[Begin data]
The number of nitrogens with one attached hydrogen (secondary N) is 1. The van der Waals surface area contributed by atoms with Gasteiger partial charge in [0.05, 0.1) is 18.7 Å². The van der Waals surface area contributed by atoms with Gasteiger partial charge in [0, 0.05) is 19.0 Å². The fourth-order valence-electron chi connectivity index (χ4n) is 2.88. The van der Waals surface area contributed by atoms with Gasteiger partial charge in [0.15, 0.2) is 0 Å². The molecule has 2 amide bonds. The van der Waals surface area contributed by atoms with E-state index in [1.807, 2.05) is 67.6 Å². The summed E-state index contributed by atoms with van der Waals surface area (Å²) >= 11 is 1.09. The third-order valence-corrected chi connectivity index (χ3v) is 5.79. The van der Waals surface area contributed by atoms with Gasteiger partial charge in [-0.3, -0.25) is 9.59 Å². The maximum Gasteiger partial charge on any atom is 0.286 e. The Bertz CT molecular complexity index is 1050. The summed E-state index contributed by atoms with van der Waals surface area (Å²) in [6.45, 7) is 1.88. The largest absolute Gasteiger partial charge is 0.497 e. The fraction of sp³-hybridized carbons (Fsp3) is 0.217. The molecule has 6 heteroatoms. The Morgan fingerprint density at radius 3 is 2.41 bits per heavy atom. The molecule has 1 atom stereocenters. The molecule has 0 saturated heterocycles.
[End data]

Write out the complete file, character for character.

The number of nitrogens with one attached hydrogen (secondary N) is 1. The van der Waals surface area contributed by atoms with Gasteiger partial charge in [0.05, 0.1) is 18.7 Å². The van der Waals surface area contributed by atoms with Gasteiger partial charge in [0, 0.05) is 19.0 Å². The fourth-order valence-electron chi connectivity index (χ4n) is 2.88. The van der Waals surface area contributed by atoms with Gasteiger partial charge in [0.15, 0.2) is 0 Å². The molecule has 2 amide bonds. The van der Waals surface area contributed by atoms with E-state index in [1.807, 2.05) is 67.6 Å². The summed E-state index contributed by atoms with van der Waals surface area (Å²) >= 11 is 1.09. The third-order valence-corrected chi connectivity index (χ3v) is 5.79. The van der Waals surface area contributed by atoms with Gasteiger partial charge in [-0.3, -0.25) is 9.59 Å². The maximum Gasteiger partial charge on any atom is 0.286 e. The Bertz CT molecular complexity index is 1050. The summed E-state index contributed by atoms with van der Waals surface area (Å²) in [6.45, 7) is 1.88. The largest absolute Gasteiger partial charge is 0.497 e. The fraction of sp³-hybridized carbons (Fsp3) is 0.217. The molecule has 6 heteroatoms. The Morgan fingerprint density at radius 3 is 2.41 bits per heavy atom. The molecule has 1 atom stereocenters. The molecule has 0 saturated heterocycles.